Optimizing your SharePoint Development VM for Solid State Drives (SSDs)

Once you upgrade to a Solid State Drive, there is no going back. Your VMs boots faster, your package deployments take mere seconds, and everything feels the way it should. Unfortunately there is a major drawback to a SSD, its lifespan.

Traditional Hard Drives are measured by “Mean Time Between Failures”, indicating the average lifespan of the drive in hours. As a reference point, The Western Digital Red NAS drive has an MTBF of 1 million hours.

Solid State Drives have a maximum number of times that each block can be written to. Once a block has reached its limit, the drive often fails with data recovery being next to impossible. To mitigate this problem, SSD controllers use a technique called Wear Leveling to help distribute which blocks are written to on any given IO operation. From my personal experiences, I have had my SSDs die after approximately 12-13 months.

To help reduce the unnecessary writes and to improve your SSD’s lifespan, the following can be done. Please note that these recommendations are strictly for personal Development VMs.

Disable Disk Defragmenter
Because SSDs can access the data directly (unlike HDDs that require seeking), defragmenting a SSD will not provide any performance improvement. However, it will cause a lot of unnecessary writes to your drive. Windows will automatically disable defragmentation when it detects an SSD, however Virtual Machines don’t always know what physical storage the Virtual HDs are running on. Turn off Scheduled Defragmentation to play it safe:

  • Windows 2008 R2
    1. Win Key + R
    2. %windir%\system32\dfrgui.exe
    3. Ensure that Scheduled defragmentation is turned off
  • Windows 2012
    1. Win Key + R
    2. %windir%\system32\dfrgui.exe
    3. Change settings
    4. Uncheck Run on a schedule
    5. Save & Close

Turn off SharePoint Logging
SharePoint ULS Logging is invaluable when troubleshooting a problem or observing a particular behavior, but otherwise the logs aren’t checked daily. I recommend turning on logging in your development environment only when needed. To disable diagnostic logging:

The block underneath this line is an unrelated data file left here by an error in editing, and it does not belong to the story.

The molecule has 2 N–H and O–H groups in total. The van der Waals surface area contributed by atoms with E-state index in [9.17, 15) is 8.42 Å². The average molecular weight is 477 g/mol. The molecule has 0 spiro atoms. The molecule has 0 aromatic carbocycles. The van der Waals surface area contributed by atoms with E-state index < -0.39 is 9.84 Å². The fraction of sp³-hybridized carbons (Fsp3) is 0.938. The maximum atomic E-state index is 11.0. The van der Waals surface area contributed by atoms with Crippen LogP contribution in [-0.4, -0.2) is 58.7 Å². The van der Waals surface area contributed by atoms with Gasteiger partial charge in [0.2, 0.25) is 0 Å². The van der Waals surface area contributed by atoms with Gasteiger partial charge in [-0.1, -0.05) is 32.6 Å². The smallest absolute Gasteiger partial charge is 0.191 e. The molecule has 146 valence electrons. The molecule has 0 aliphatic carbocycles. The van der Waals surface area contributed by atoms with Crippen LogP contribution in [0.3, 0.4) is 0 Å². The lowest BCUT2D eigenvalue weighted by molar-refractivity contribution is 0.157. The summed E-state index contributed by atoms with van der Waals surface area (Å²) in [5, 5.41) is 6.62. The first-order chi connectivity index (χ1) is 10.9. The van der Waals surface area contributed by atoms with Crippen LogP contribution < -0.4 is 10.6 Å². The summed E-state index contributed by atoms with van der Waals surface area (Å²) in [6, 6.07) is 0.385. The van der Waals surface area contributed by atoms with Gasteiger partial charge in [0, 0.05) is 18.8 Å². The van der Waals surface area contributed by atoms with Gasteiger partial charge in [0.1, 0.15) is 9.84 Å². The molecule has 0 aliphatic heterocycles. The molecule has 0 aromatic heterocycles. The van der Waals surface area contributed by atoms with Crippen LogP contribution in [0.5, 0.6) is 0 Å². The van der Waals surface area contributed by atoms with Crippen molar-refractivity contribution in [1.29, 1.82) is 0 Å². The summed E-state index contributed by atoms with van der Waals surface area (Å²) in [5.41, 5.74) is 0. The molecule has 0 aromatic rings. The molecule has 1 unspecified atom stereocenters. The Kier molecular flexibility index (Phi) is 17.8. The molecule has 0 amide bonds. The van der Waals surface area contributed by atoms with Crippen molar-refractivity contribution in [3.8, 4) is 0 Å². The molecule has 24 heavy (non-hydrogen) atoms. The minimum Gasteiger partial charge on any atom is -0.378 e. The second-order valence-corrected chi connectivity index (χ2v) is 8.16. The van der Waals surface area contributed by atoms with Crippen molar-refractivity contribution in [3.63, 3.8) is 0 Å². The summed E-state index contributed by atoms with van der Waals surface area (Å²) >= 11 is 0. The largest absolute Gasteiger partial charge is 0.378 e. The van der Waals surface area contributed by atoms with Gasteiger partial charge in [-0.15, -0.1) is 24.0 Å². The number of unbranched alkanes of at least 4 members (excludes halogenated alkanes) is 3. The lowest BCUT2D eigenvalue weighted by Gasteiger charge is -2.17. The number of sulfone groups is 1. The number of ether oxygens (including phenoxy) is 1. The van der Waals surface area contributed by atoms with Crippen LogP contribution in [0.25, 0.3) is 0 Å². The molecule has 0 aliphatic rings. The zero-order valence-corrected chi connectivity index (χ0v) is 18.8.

1. Open Central Administration
  2. Navigate to Monitoring in the left navigation
  3. Click on Configure diagnostic logging
  4. Click on the checkbox next to All Categories
  5. Select None from both of the dropdowns at the bottom of the section
  6. Save and close

If you need to restore your logging, you can follow the same steps and select Reset to default from the dropdowns.

Disable Search Indexing
Independent of SharePoint’s search engine, Windows has its own search index. Disabling Windows Indexing can save some I/O, but it really comes down to personal preference. I like to keep my development environment well organized by client & project, and do not have files scattered all over the place. Disabling the index will allow for a slightly slower search to occur, which isn’t a problem since my scope is a specific folder. To disable Windows Search Indexing:

  1. Open Windows Explorer and navigate to Computer (Win 2008) or This PC (Win 2012)
  2. Right click on your Local Disk (C:) drive and click on Properties
  3. Uncheck Allow files on this drive to have contents indexed in addition to file properties

If you have any other tips & tricks that have worked well for you, please let me know!

SharePoint Designer 2010 and 2013 side-by-side

I was recently asked if SharePoint Designer 2010 and 2013 could run side-by-side. The short answer is Yes, however several things need to be accounted for.

1 – They require the same CPU architecture
Both versions must be either 32-bit or 64-bit.